Stratus clouds – A blanket of cloud – Weather science

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Stratus clouds (thanks to NASA)

Stratus clouds (thanks to NASA)

If you see stratus clouds, that’s the time to get inside and stay there. Stratus clouds mean rain if it is warm and snow if it is cold. They look like a huge gray blanket that hangs low in the sky. Sometimes stratus clouds are on the ground or very near the ground, and then we call them fog.

Usually stratus clouds and fog form when it has been cold out and then warmer, wet air blows in. As the warm air flows over the cold ground or over the cold air near the ground, the water vapor in the warm air condenses into drops of water that make a cloud. How thick the cloud is depends on how wet the air is and how big the difference in temperature between the cold air and the warm air is.

Strato-cumulus cloud (from NASA)

Strato-cumulus cloud (from NASA)

Clouds can be a mixture of two types at the same time, so you can also get strato-cumulus clouds or strato-nimbus clouds. A strato-nimbus cloud is a stratus cloud that has rain falling out of it. A strato-cumulus cloud is a stratus cloud that covers the whole sky, but is still puffy like a cumulus cloud.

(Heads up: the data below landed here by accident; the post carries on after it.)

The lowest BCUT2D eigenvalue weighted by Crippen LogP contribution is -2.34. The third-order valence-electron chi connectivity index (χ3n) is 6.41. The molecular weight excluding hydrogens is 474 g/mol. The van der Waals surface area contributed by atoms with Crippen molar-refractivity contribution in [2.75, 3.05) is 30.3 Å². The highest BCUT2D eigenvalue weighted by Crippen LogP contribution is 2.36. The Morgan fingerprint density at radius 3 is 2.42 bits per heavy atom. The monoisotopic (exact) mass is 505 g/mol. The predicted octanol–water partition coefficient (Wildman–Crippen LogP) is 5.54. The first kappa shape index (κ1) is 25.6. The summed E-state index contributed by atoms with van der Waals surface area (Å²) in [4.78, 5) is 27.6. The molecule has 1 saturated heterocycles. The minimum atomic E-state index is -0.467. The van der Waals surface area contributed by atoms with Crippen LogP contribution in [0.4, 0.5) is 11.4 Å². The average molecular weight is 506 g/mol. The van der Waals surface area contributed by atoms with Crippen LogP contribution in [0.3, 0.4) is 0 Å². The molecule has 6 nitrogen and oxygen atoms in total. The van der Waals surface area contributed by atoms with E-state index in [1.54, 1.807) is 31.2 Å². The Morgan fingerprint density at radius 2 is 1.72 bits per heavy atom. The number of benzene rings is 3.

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Learn by Doing – Clouds
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By | 2017-08-20T18:32:08+00:00 August 20th, 2017|Physics|0 Comments
Cite this page: Carr, K.E. Stratus clouds – A blanket of cloud – Weather science. Quatr.us Study Guides, August 20, 2017. Web. November 20, 2017.

About the Author:

Karen Carr
Karen Carr is Associate Professor Emerita, Department of History, Portland State University. She holds a doctorate in Classical Art and Archaeology from the University of Michigan. Follow her on Instagram, Pinterest, or Twitter, or buy her book, Vandals to Visigoths.

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